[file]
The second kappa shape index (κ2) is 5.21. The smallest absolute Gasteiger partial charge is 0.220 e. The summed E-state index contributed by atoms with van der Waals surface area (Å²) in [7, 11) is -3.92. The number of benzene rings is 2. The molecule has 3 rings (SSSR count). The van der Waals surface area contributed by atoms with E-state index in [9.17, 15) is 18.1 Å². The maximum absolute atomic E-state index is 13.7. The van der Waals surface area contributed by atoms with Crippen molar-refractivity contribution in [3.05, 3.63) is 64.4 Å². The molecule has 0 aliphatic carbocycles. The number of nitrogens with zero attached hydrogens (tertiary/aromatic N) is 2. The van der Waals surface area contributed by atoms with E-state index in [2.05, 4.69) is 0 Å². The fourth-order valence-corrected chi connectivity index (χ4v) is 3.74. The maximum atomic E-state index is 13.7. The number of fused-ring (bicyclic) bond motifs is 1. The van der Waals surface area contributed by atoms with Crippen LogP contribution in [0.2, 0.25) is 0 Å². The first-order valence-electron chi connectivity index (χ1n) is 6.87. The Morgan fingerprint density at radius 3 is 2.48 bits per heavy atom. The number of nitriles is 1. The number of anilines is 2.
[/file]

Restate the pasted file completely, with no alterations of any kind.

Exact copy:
The second kappa shape index (κ2) is 5.21. The smallest absolute Gasteiger partial charge is 0.220 e. The summed E-state index contributed by atoms with van der Waals surface area (Å²) in [7, 11) is -3.92. The number of benzene rings is 2. The molecule has 3 rings (SSSR count). The van der Waals surface area contributed by atoms with E-state index in [9.17, 15) is 18.1 Å². The maximum absolute atomic E-state index is 13.7. The van der Waals surface area contributed by atoms with Crippen molar-refractivity contribution in [3.05, 3.63) is 64.4 Å². The molecule has 0 aliphatic carbocycles. The number of nitrogens with zero attached hydrogens (tertiary/aromatic N) is 2. The van der Waals surface area contributed by atoms with E-state index in [2.05, 4.69) is 0 Å². The fourth-order valence-corrected chi connectivity index (χ4v) is 3.74. The maximum atomic E-state index is 13.7. The number of fused-ring (bicyclic) bond motifs is 1. The van der Waals surface area contributed by atoms with Crippen LogP contribution in [0.2, 0.25) is 0 Å². The first-order valence-electron chi connectivity index (χ1n) is 6.87. The Morgan fingerprint density at radius 3 is 2.48 bits per heavy atom. The number of nitriles is 1. The number of anilines is 2.